Have you ever watched an animated movie where the background moves and repeats itself, but you can’t see an obvious place where the repetition starts? That’s because the animators used a seamless background to hide the edge. You can make them in Photoshop!
Before you start: There is a tool in Photoshop to make seamless tiles, but it doesn’t always do a good job. We’re going to use a different method.
We’re going to start with an image of a background. You don’t have to start with a photograph. In fact, it’s actually easier to make a seamless background if you draw it yourself!
We’re also going to make a large image that we can use as a background in movies, but you can use the exact same method to create a background for an animated GIF.
Method 1: the harder but better looking way
- Find a large image for your background. Try to find something where the left and right edges look somewhat similar. I chose this wallpaper of a forest and lake.
- The original size of this image is 1920 pixels by 1200 pixels. That’s good. HDTV is 1920×1080, so this is a little taller than we need. That’s not a problem. When we use it in a movie, we’ll just lose a few pixels on the top and/or the bottom.
- Open the image in Photoshop.
- From the top menu, choose Filter -> Other -> Offset
- Offset the horizontal by enough pixels so that the seam is visible in the middle. You don’t need to be exact.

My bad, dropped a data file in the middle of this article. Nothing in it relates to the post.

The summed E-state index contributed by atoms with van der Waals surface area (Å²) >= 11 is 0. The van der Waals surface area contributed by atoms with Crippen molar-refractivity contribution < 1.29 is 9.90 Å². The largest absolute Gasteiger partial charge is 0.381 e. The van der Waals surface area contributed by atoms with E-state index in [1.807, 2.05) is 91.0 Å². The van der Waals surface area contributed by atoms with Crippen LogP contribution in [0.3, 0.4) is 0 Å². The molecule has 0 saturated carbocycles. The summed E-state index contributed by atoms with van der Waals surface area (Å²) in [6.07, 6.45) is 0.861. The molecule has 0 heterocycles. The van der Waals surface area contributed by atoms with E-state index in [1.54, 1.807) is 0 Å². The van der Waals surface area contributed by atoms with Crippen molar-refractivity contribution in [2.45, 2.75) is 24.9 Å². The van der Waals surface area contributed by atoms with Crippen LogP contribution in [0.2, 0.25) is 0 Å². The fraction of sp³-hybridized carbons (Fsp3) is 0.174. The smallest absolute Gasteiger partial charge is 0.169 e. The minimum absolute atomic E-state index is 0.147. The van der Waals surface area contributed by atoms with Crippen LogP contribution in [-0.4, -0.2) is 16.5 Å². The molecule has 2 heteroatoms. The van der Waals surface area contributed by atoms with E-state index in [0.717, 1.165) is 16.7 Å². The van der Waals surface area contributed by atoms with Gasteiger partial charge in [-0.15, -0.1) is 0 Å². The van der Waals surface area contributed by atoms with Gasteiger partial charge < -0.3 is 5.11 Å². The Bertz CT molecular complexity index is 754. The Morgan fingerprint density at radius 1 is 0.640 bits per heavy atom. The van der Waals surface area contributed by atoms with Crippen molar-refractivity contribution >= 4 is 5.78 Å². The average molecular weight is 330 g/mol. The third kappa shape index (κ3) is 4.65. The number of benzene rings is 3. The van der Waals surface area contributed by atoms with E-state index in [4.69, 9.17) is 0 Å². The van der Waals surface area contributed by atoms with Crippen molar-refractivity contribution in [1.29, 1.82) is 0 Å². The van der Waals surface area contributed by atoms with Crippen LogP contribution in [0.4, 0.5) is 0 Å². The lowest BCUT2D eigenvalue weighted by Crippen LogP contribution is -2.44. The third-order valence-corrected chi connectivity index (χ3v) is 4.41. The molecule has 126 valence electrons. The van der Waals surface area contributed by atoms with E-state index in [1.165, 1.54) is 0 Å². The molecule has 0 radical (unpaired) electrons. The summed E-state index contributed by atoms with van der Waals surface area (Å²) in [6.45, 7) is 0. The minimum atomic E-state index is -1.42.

You can see there’s a lot of work to do- nothing matches! Let’s see how well we can get the edge to blend.
- Create a new layer. Give it a name that tells you what it does (like “edge patch” or “seam cover.”)
- Select the clone tool from the toolbar. It looks like a rubber stamp.
- At the top of the screen, set “Sample:” to either “all layers” or “current and below. Either will work.
- On your layer you just made, sample areas from one side that will let you cover up the seam. This will take a while. Use a big, soft brush, and don’t be afraid to undo and redo parts as necessary. Remember: it can look totally different from the original image as long as it blends!
Here’s what my patch layer looks like by itself:And here’s the finished patch:
Not bad! Most people wouldn’t be able to tell you where the patch is.
Method 2: the easier but worse looking way
- Find a large image for the background. I’m going to use the same one I used above.
- Open it in Photoshop
- Make a new document that’s exactly the same height and exactly twice as wide as your background image. My original image is 1920×1200, so my new image will be 3840×1200.
- Select the move tool from the toolbar. It’s the first tool.
- Move a copy of the original image’s background layer onto the new image.
- Position the copy on the left side of the big image.
- Make a copy of the image layer. The easiest way is to press command-J (on a PC, Ctrl-J).
- On the top menu, select Edit -> Transform -> flip horizontal.
- Move the flipped image to the right side of the big image. You’ll have a really wide mirrored background. It’s pretty easy to see where the seams are, but this method could easily work for a moving background, especially if you use it as one of many moving layers, or if the background is very simple.